Case Study: Corning Distribution
ROCKY MOUNT, NORTH CAROLINA
The subgrade reaction is not an intrinsic soil property or a single value. The accuracy of the value should consider the elastic behavior of the soil, loading intensity, surface area loaded, and slab stiffness. This means that results will change depending on the type of soil under your slab, the differences in loads throughout the facility, and the thickness of the slab itself.
There are often two (k) values: short-term and long-term.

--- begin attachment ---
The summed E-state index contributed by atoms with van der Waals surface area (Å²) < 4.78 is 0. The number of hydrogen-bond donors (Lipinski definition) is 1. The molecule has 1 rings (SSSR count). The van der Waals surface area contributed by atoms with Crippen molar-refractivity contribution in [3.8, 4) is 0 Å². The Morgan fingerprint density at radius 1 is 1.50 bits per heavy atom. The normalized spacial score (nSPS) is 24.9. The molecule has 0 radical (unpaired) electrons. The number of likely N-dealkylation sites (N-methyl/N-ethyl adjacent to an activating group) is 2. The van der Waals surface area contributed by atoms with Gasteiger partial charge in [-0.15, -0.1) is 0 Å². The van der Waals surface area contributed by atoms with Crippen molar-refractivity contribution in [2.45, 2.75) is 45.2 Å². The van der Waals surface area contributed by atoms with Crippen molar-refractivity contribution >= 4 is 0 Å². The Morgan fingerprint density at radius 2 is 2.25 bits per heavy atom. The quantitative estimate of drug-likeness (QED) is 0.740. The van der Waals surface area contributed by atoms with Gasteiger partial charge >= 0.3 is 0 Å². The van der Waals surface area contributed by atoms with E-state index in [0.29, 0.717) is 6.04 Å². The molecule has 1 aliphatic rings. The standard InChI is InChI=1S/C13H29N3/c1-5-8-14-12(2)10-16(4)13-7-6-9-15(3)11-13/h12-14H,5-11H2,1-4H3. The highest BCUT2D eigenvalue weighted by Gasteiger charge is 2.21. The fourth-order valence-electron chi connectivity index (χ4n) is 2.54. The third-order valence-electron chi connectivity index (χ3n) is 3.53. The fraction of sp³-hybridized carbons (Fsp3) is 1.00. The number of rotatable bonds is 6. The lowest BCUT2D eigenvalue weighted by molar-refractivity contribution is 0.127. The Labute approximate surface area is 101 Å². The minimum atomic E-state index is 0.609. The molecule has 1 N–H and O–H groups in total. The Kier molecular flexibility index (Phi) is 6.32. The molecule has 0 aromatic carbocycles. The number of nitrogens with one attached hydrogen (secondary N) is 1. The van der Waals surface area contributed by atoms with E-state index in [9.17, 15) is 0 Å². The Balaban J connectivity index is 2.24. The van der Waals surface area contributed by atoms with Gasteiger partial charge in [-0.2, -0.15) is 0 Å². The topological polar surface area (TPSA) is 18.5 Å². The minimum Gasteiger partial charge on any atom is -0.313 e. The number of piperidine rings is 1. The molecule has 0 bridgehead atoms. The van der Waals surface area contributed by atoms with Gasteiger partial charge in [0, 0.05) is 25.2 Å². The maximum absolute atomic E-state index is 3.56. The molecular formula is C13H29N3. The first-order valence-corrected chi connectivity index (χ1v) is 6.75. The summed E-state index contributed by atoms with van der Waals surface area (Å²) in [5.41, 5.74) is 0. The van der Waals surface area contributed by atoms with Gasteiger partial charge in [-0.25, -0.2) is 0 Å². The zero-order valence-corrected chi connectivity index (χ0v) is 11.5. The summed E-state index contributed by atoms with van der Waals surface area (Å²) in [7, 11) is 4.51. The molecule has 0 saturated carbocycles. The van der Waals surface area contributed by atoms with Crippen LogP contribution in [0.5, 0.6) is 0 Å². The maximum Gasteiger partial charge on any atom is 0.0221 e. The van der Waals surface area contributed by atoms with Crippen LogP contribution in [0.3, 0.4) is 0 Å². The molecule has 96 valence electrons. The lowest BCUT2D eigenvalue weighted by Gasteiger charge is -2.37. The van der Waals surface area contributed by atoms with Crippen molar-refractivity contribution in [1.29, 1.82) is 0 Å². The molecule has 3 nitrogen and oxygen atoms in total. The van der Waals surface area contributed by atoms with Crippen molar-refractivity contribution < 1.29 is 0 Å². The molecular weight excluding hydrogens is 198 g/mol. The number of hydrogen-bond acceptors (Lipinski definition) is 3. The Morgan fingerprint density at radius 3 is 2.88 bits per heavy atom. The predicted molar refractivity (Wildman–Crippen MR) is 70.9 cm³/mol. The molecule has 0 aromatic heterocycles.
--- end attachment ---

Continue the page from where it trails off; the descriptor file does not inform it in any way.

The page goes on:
The #1 Challenge to Achieving Accurate (k) Values?
Determining who adjusts the subgrade reaction for different load cases.
A knowledgeable contractor can help the team define clear expectations of facility usage and equipment requirements, bridging the gap between the engineering team and the end-user. The design criteria of a facility’s (k) value can then be included on the structural project drawings, complete with qualifiers and analytical limits.
It is critical these values are identified very early in the project lifecycle, prior to pricing or heavy design development.